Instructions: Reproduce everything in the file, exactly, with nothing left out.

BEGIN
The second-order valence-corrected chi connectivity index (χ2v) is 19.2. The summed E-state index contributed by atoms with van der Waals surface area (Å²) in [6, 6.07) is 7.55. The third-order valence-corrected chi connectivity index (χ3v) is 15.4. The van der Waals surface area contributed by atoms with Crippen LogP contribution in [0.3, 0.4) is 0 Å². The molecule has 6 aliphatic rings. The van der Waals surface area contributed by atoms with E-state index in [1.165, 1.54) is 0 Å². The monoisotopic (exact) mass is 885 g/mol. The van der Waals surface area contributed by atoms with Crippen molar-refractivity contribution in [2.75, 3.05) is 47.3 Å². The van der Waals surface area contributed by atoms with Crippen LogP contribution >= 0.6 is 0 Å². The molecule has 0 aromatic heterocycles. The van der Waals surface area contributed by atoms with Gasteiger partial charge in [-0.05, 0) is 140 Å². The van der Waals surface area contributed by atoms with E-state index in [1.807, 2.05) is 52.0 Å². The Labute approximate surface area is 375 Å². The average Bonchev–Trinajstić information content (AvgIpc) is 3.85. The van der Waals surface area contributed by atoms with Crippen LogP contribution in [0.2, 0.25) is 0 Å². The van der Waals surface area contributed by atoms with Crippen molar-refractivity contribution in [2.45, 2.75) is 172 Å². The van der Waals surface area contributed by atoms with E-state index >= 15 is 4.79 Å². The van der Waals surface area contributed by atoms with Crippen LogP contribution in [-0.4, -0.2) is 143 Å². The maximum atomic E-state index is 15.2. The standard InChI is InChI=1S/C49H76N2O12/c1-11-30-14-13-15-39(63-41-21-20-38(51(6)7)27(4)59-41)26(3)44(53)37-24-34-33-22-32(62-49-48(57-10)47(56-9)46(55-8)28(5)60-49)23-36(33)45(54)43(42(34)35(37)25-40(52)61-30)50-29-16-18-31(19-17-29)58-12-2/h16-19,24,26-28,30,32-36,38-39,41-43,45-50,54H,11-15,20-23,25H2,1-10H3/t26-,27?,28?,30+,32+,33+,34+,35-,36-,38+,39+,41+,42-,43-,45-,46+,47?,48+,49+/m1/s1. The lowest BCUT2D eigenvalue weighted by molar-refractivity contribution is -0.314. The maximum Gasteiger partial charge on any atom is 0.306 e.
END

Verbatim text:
The second-order valence-corrected chi connectivity index (χ2v) is 19.2. The summed E-state index contributed by atoms with van der Waals surface area (Å²) in [6, 6.07) is 7.55. The third-order valence-corrected chi connectivity index (χ3v) is 15.4. The van der Waals surface area contributed by atoms with Crippen LogP contribution in [0.3, 0.4) is 0 Å². The molecule has 6 aliphatic rings. The van der Waals surface area contributed by atoms with E-state index in [1.165, 1.54) is 0 Å². The monoisotopic (exact) mass is 885 g/mol. The van der Waals surface area contributed by atoms with Crippen molar-refractivity contribution in [2.75, 3.05) is 47.3 Å². The van der Waals surface area contributed by atoms with Crippen LogP contribution >= 0.6 is 0 Å². The molecule has 0 aromatic heterocycles. The van der Waals surface area contributed by atoms with Gasteiger partial charge in [-0.05, 0) is 140 Å². The van der Waals surface area contributed by atoms with E-state index in [1.807, 2.05) is 52.0 Å². The Labute approximate surface area is 375 Å². The average Bonchev–Trinajstić information content (AvgIpc) is 3.85. The van der Waals surface area contributed by atoms with Crippen LogP contribution in [0.2, 0.25) is 0 Å². The van der Waals surface area contributed by atoms with Crippen molar-refractivity contribution in [2.45, 2.75) is 172 Å². The van der Waals surface area contributed by atoms with E-state index >= 15 is 4.79 Å². The van der Waals surface area contributed by atoms with Crippen LogP contribution in [-0.4, -0.2) is 143 Å². The maximum atomic E-state index is 15.2. The standard InChI is InChI=1S/C49H76N2O12/c1-11-30-14-13-15-39(63-41-21-20-38(51(6)7)27(4)59-41)26(3)44(53)37-24-34-33-22-32(62-49-48(57-10)47(56-9)46(55-8)28(5)60-49)23-36(33)45(54)43(42(34)35(37)25-40(52)61-30)50-29-16-18-31(19-17-29)58-12-2/h16-19,24,26-28,30,32-36,38-39,41-43,45-50,54H,11-15,20-23,25H2,1-10H3/t26-,27?,28?,30+,32+,33+,34+,35-,36-,38+,39+,41+,42-,43-,45-,46+,47?,48+,49+/m1/s1. The lowest BCUT2D eigenvalue weighted by molar-refractivity contribution is -0.314. The maximum Gasteiger partial charge on any atom is 0.306 e.